Nurse Ratched was very controlling and wanted complete power. This caused many of the patients to rebel and break loose from her control. McMurphy lead the ward in this uprising. From brushing his teeth too early to sneaking prostitutes into the ward, he shows Nurse Ratched that she cannot rule him. This story reminded me of Malala Yousafzai and her retaliation against the Taliban.
Author Ken Kesey, in his novel One Flew Over The Cuckoo’s Nest, exemplifies that people can be both mentally and psychically manipulated. He supports his claim by first using examples, then using analysis, and finally using rhetorical questions. Kesey’s purpose is to enlighten the reader in order to exemplify the idea that everything is not always what it seems. He adopts a dark tone for the reader.
In order to demonstrate the detrimental impact of societal institutions such as the mental hospital and the federal government on their subordinates, Ken Kesey captures the patients’ endeavor to become whole again as they temporarily escape the Combine’s clutches within his novel One Flew Over the Cuckoo’s Nest. At the beginning of Part 3, it appears Nurse Ratchet’s regime is nearly toppled and that the machinery has lost its control. In fact, McMurphy even draws “[laughs] out of some Acute who’d been scared to grin since he was twelve” and forms a basketball team for the inmates (175). Moreover, Chief Bromden speaks for the first time in years and achieves an erection after his pivotal conversation. Clearly, Kesey indicates the decline of the matriarchy and as a result, portrays the patients as regaining their masculinity. Formerly,
“One flew over the Cuckoo’s nest” is a film directed by Miloš Forman, based on the novel by Ken Kesey. The Film was released in 1975. It is the story of a convicted man, trying to outsmart the American legal system by playing mentally ill. The film starts at the beginning when the main character, Randle McMurphy, enters the mental institution. It won 6 Golden Globes as well as 5 Oscars and many other nominations. What separates this film from others is its’ use of movie devices and techniques, as well as the emotionally charged story.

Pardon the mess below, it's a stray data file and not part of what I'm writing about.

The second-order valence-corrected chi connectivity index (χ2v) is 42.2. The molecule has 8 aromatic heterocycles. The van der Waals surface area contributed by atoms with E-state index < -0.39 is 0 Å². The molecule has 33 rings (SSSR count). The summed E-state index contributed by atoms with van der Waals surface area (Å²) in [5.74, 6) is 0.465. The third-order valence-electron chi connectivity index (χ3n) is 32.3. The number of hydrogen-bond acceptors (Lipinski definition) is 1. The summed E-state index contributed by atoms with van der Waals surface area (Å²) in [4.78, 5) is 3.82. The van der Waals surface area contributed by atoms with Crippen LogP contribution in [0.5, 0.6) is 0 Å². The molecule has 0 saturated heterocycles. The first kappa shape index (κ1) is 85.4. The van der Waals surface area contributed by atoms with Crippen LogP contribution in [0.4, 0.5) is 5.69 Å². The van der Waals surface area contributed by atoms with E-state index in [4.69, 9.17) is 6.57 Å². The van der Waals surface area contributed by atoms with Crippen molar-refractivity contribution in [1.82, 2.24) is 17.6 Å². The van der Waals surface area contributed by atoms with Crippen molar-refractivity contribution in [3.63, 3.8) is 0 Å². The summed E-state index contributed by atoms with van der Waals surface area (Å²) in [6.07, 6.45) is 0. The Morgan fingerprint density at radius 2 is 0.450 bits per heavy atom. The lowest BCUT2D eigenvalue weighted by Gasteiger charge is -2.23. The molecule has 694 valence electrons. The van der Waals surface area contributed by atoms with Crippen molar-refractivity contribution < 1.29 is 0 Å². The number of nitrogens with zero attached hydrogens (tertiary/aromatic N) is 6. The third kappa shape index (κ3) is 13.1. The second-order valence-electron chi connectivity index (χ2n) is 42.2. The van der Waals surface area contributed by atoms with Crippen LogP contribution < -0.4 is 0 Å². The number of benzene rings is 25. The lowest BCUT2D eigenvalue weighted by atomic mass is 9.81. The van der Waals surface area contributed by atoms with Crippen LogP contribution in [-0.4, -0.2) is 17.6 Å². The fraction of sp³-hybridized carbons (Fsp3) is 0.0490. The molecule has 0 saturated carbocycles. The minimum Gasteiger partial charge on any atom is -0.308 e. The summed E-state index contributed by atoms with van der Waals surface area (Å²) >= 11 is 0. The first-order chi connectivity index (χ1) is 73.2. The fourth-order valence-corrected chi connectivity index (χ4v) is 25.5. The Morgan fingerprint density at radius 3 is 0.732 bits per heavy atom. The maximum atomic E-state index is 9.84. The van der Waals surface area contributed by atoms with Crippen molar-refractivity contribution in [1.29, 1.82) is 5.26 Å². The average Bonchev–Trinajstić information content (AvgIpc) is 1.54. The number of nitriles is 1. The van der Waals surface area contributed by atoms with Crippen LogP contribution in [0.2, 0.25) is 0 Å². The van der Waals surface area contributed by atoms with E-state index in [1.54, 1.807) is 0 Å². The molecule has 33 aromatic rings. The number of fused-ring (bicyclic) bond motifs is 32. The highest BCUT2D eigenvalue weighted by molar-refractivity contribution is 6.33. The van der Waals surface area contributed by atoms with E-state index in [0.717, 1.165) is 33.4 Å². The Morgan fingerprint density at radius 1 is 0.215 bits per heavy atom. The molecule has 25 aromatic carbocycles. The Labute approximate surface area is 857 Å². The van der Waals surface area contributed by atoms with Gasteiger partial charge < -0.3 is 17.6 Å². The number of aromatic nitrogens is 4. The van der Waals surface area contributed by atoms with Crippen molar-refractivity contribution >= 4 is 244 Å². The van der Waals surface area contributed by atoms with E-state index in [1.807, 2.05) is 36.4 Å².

The movie was mostly focused on the feud between the warden/nurse Ms. Ratched and McMurphy. McMurphy tried to go against the hard-set plan set by the institution. More he tried to establish dominance and leadership within the group. This threatened the nurse’s ways of subduing patients, and they felt of less importance in their own institution. This led to a bitter rivalry and because of it the nurse tried to subdue, with same techniques as with other patients, McMurphy even after realizing that he was not a mentally unstable person. At the end, the protagonist is surgically operated to make him mentally deranged. The nurse and the department were certain that McMurphy was faking insanity, but they agreed that he was dangerous. The nurse, in spite of discharging him, kept him on the premises to undo the wave of excitement he brought to the asylum
The complex idea that is shown with my mask is loss of innocence. Loss of innocence is shown in Lord of the Flies especially when the boys kill Simon, the only truly innocent one on the island. His whole time on the island, he knew that the other boys were the beast, the savage ones. He always knew that their innocence was lost. Another way loss of innocence is shown in Lord of the Flies is that as the boys were being rescued, Ralph cried for the first time and he cried for “the end of innocence, the darkness of man’s heart, and the fall through the air of the true, wise friend called Piggy.” This quote shows how in the end, all innocence is lost for Ralph and the boys. They became fully animal and savage. My mask shows the loss of innocence by showing innocence being taken over by savagery through a human being taken over by an animal. I chose the peach color to look like a human, which symbolizes the innocence of the boys when they first arrived on the island. The fragments of animal fur show how the boys